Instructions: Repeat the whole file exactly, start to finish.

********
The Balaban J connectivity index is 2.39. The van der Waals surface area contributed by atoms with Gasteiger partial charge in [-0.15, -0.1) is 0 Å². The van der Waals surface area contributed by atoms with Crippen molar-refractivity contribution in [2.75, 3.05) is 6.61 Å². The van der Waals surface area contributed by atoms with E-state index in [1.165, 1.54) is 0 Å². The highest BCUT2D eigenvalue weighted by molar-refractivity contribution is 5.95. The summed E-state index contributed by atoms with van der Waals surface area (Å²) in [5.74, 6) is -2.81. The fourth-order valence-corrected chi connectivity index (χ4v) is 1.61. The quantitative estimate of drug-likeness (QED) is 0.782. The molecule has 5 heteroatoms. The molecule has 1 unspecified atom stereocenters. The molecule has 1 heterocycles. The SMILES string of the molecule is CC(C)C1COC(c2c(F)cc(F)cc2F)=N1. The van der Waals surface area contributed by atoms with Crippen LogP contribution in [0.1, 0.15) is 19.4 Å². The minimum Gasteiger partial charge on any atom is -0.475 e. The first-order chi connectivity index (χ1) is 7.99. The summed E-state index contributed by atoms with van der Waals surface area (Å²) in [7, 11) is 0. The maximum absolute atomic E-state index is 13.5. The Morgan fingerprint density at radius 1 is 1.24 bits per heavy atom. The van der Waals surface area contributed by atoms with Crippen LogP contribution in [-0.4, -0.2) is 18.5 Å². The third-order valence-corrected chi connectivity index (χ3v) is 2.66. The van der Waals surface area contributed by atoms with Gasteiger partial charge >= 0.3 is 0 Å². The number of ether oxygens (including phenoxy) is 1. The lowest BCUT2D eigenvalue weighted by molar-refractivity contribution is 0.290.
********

The Balaban J connectivity index is 2.39. The van der Waals surface area contributed by atoms with Gasteiger partial charge in [-0.15, -0.1) is 0 Å². The van der Waals surface area contributed by atoms with Crippen molar-refractivity contribution in [2.75, 3.05) is 6.61 Å². The van der Waals surface area contributed by atoms with E-state index in [1.165, 1.54) is 0 Å². The highest BCUT2D eigenvalue weighted by molar-refractivity contribution is 5.95. The summed E-state index contributed by atoms with van der Waals surface area (Å²) in [5.74, 6) is -2.81. The fourth-order valence-corrected chi connectivity index (χ4v) is 1.61. The quantitative estimate of drug-likeness (QED) is 0.782. The molecule has 5 heteroatoms. The molecule has 1 unspecified atom stereocenters. The molecule has 1 heterocycles. The SMILES string of the molecule is CC(C)C1COC(c2c(F)cc(F)cc2F)=N1. The van der Waals surface area contributed by atoms with Crippen LogP contribution in [0.1, 0.15) is 19.4 Å². The minimum Gasteiger partial charge on any atom is -0.475 e. The first-order chi connectivity index (χ1) is 7.99. The summed E-state index contributed by atoms with van der Waals surface area (Å²) in [7, 11) is 0. The maximum absolute atomic E-state index is 13.5. The Morgan fingerprint density at radius 1 is 1.24 bits per heavy atom. The van der Waals surface area contributed by atoms with Crippen LogP contribution in [-0.4, -0.2) is 18.5 Å². The third-order valence-corrected chi connectivity index (χ3v) is 2.66. The van der Waals surface area contributed by atoms with Gasteiger partial charge >= 0.3 is 0 Å². The number of ether oxygens (including phenoxy) is 1. The lowest BCUT2D eigenvalue weighted by molar-refractivity contribution is 0.290.